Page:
Having A Baby Past 35 Is No Cake Walk, Despite What Celebrities May Have You Believe

Renowned celebrity chef Gordon Ramsay announced recently that he and his wife Tana welcomed their sixth child into the world, a boy named Jesse James Ramsay. He also joked about how he is now the “oldest dad” at school drop-off and how he’ll have to one day use a walker at his youngest son’s school events.

By Gina Florio4 min read
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Ramsay gushed about how much he loves his large family and highlighted his older children’s achievements, including one in the Royal Marines, another in law enforcement, one pursuing fashion, and the youngest studying at university. “Tana and I came from a family with no degrees,” he said. 

It quickly became a trending topic online after people learned that Tana is 49 years old. Thousands of women framed it as proof that women can have children late in life and that it’s a complete myth that fertility starts to decline significantly in your 30s. Some women even used this as a way to prove that women have no problem getting pregnant up until the day they hit menopause. Wives, mothers, and single women everywhere were sharing Ramsay’s post and claiming that everything we’ve ever read online about fertility rates was either a total lie or strongly exaggerated to scare women from trying to have kids at an older age. It started an important conversation about how easy (or difficult) it might be for women to have children in their late 30s or even their 40s. 

Does Fertility Really Start To Decline in Your 30s? 

The hard truth that we have learned over the years through scientific research and experience is that women are most fertile in their late teens to 20s, and their fertility starts to decline in their early 30s, then even more rapidly in their late 30s and early 40s. To put things into perspective, girls generally have about 2 million eggs in their ovaries when they are born. By the time they reach their teen years, that number goes down to 400,000, but that drops all the way down to 25,000 at age 37. That’s a huge difference. Of course, this doesn’t mean that it’s impossible to get pregnant in your 30s (there are plenty of women who do get pregnant and give birth in their 30s), but there is no denying that the likelihood of doing so is much lower in your 30s than in your 20s. The odds of getting pregnant naturally per month at age 25 is 25%. Those odds drop to less than 15% per month at age 35 and less than 5% at age 40.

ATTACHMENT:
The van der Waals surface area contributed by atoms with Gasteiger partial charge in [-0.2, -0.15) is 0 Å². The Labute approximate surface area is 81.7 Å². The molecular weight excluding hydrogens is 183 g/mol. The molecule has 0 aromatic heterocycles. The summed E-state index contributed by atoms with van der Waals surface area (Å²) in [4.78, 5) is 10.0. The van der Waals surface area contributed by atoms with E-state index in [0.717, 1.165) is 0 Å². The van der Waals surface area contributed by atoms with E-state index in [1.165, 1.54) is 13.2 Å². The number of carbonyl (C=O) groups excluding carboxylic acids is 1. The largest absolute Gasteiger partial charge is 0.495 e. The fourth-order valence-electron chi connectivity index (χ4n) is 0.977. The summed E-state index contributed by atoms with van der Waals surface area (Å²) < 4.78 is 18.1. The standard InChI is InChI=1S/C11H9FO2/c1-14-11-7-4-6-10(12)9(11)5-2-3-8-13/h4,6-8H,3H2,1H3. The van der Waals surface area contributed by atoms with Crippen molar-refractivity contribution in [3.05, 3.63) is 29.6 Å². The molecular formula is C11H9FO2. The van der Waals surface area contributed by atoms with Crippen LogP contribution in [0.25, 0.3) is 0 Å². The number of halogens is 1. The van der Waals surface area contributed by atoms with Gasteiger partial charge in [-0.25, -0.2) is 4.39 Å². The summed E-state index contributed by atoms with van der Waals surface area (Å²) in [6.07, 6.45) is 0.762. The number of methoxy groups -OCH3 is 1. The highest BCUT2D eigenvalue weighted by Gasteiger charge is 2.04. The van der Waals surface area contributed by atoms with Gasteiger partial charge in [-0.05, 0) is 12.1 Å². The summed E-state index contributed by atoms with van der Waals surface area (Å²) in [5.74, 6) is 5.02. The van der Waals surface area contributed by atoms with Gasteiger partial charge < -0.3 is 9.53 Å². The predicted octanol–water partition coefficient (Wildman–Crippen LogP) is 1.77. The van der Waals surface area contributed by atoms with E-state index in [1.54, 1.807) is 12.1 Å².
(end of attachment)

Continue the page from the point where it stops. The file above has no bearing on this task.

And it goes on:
According to a survey from the American Osteopathic Association, 39% of women over the age of 35 who didn’t have kids at a younger age would have tried to get pregnant sooner if they knew more about how much your age affects your fertility. Our culture likes to encourage women to delay marriage and motherhood as much as possible because there are more pressing matters to tend to in life, such as professional success, creating wealth, traveling around the world, etc. Meanwhile, the conventional medical system benefits from women who are struggling with infertility for various reasons (especially if they have simply waited too long to try to get pregnant) because it means their patients will spend thousands of dollars on fertility treatments, IVF, IUI, egg freezing, surrogacy, and much more. 

Women deserve to know the truth about their fertility, not to scare them or pressure them into making rash decisions, but to help them prepare smartly for their future and make sure that they’re prioritizing marriage and family if they know they want to have children one day. While stories like Tana Ramsay giving birth to a child at nearly 50 years old may seem like a tale of inspiration to women everywhere, it turns out that many of these celebrity moments of motherhood aren’t exactly what they seem. 

Celebrities Have Access to Different Opportunities Than Everyday Women Do